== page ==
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If you have an old Wi-Fi router lying around, you can make good use of it as a Wi-Fi access point. For example, I have connected my old O2 Wireless Box to my Virgin Media Broadband network to create a hotspot way down at the back of my garden.
Over the years, you may have switched broadband providers one or more times to get cheaper deals or better internet speeds. Broadband providers often do not bother to collect their equipment when you leave them so you may have at least one Wi-Fi router gathering dust somewhere. Using your old router as a Wireless access point has a number of advantages:
- You can extend you broadband network both wirelessly and wired
- You get additional ethernet ports in another part of your house
- You reduce the amount of unused junk in your storage space
- You look after the environment by reducing the amount of waste you throw away
The process of setting your old wi-fi router up to be used as a wireless access point is pretty straight forward. Obviously it will vary depending on your equipment by the following steps provide a good guide for you to get going...
First of all you'll need:
- An unused Wi-Fi router with its power supply
- The admin username and password for the old router. This is often found underneath the box somewhere but you may need to Google around a bit to get this information
- Ethernet network cable
- A laptop or PC
- A spare network port on your current main router
Then just follow these steps...
- Use the ethernet cable to connect your PC to the old WiFi router and power up the PC and the router
- Hard reset the old router to set the configuration to the factory settings. This can often be done by using a pin to press the reset button on the back of the box and holding for 20 seconds. After doing so, wait a couple of minutes to allow the router to restart
- On the PC go to network settings where you'll see the details for the old router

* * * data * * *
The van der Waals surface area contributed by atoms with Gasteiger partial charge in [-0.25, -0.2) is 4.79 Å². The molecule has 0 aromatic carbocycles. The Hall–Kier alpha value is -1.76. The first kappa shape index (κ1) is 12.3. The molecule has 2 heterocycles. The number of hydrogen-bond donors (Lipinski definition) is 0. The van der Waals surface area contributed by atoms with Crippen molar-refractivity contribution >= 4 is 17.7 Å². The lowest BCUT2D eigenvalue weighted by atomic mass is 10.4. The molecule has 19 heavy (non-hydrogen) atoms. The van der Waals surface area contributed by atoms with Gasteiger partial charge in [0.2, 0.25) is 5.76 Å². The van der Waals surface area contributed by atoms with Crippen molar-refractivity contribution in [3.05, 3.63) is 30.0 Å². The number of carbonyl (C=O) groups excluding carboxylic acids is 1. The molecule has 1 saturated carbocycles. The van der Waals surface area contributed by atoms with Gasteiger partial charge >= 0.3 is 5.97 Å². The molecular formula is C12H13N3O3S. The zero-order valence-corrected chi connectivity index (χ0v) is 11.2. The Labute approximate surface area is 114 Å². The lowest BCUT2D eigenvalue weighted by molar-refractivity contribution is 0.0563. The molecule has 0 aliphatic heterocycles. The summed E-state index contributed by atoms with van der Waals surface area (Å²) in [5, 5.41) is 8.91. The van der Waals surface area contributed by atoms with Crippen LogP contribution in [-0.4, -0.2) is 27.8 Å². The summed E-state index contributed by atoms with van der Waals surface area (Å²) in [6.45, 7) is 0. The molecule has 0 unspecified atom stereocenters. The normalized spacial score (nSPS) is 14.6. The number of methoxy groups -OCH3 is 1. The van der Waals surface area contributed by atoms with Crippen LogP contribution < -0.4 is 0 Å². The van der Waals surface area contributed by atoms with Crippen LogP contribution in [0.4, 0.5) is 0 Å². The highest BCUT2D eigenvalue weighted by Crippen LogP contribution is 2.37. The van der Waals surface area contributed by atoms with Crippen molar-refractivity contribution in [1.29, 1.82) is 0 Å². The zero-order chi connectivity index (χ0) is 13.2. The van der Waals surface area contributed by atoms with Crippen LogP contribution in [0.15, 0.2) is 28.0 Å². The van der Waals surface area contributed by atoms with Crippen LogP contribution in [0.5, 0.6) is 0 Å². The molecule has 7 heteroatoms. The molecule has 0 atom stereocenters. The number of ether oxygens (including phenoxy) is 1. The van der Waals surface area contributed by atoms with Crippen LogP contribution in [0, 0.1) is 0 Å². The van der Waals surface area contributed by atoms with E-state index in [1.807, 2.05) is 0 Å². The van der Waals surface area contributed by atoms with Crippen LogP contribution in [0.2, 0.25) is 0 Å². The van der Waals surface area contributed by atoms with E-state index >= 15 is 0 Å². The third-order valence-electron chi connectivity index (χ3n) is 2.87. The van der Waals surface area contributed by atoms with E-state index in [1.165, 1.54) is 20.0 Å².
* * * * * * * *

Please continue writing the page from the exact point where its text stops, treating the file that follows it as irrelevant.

- Note down the IP Address of the router which is seen as the Default Gateway. This is often 192.168.0.1 but do check as yours may be different. For example the O2 Wireless Box II IP address is 192.168.1.254
- Enter the the router's IP address in a web browser to display the router's admin login page
- Enter the admin username and password to login to the router's admin pages
- Go to the LAN or Local Network configuration options. These are often found in the advanced section.
- Set the IP Address of the old router to one that is different from the main router such as, "192.168.0.250". This will avoid the possibility of the IP addresses of the old router and the main router clashing and preventing you from accessing the admin pages of either router once they are both connected to the network
- Set the IP subnet mask or Mask to "255.255.255.0".
- Find and uncheck any option for using the old router as a DHCP server. This functionality which assigns IP addresses to devices connected to the network will be handled by the main router
- Go to the Wireless or WiFi network settings section and make a note of the (or set to a new)
- Network Name or SSID and
- Network Encryption Key or WiFi password
- Other options you should disable on the old router since they are handled by the main router are
- Universal Plug and Play (UPnP)
- Apply and save the settings
- Use an Ethernet cable to connect the old WiFi router to your main WiFi router
If all goes well, you will now be able access your current broadband Internet service by connecting your device to the WiFi access point set up on your old router. You will also be able to connect your devices to the old router via Ethernet.